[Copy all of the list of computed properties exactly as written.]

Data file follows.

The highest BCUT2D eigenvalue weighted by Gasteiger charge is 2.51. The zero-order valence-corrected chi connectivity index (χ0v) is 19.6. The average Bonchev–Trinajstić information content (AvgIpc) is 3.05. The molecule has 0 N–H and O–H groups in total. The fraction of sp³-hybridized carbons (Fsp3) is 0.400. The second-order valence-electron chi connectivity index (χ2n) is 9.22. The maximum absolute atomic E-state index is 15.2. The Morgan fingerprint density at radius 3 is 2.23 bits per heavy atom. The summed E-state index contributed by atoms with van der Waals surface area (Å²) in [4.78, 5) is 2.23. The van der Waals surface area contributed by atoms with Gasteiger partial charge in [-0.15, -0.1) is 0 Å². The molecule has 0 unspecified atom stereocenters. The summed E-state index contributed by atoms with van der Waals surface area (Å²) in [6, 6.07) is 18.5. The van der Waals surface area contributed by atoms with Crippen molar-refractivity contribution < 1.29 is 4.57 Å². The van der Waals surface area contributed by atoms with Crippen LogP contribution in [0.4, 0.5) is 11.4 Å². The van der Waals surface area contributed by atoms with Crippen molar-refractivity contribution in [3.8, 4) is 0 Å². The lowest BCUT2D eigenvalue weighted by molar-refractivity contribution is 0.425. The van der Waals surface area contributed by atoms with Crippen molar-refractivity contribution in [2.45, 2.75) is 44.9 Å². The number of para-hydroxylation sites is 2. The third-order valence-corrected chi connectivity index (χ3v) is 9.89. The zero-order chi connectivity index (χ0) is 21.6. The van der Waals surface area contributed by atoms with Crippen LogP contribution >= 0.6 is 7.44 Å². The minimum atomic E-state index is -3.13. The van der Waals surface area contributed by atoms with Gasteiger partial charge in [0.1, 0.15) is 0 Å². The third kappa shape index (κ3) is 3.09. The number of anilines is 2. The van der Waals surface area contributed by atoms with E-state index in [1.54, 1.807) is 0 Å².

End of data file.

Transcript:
The highest BCUT2D eigenvalue weighted by Gasteiger charge is 2.51. The zero-order valence-corrected chi connectivity index (χ0v) is 19.6. The average Bonchev–Trinajstić information content (AvgIpc) is 3.05. The molecule has 0 N–H and O–H groups in total. The fraction of sp³-hybridized carbons (Fsp3) is 0.400. The second-order valence-electron chi connectivity index (χ2n) is 9.22. The maximum absolute atomic E-state index is 15.2. The Morgan fingerprint density at radius 3 is 2.23 bits per heavy atom. The summed E-state index contributed by atoms with van der Waals surface area (Å²) in [4.78, 5) is 2.23. The van der Waals surface area contributed by atoms with Gasteiger partial charge in [-0.15, -0.1) is 0 Å². The molecule has 0 unspecified atom stereocenters. The summed E-state index contributed by atoms with van der Waals surface area (Å²) in [6, 6.07) is 18.5. The van der Waals surface area contributed by atoms with Crippen molar-refractivity contribution < 1.29 is 4.57 Å². The van der Waals surface area contributed by atoms with Crippen LogP contribution in [0.4, 0.5) is 11.4 Å². The van der Waals surface area contributed by atoms with Crippen molar-refractivity contribution in [3.8, 4) is 0 Å². The lowest BCUT2D eigenvalue weighted by molar-refractivity contribution is 0.425. The van der Waals surface area contributed by atoms with Crippen molar-refractivity contribution in [2.45, 2.75) is 44.9 Å². The number of para-hydroxylation sites is 2. The third-order valence-corrected chi connectivity index (χ3v) is 9.89. The zero-order chi connectivity index (χ0) is 21.6. The van der Waals surface area contributed by atoms with Crippen LogP contribution >= 0.6 is 7.44 Å². The minimum atomic E-state index is -3.13. The van der Waals surface area contributed by atoms with Gasteiger partial charge in [0.1, 0.15) is 0 Å². The third kappa shape index (κ3) is 3.09. The number of anilines is 2. The van der Waals surface area contributed by atoms with E-state index in [1.54, 1.807) is 0 Å².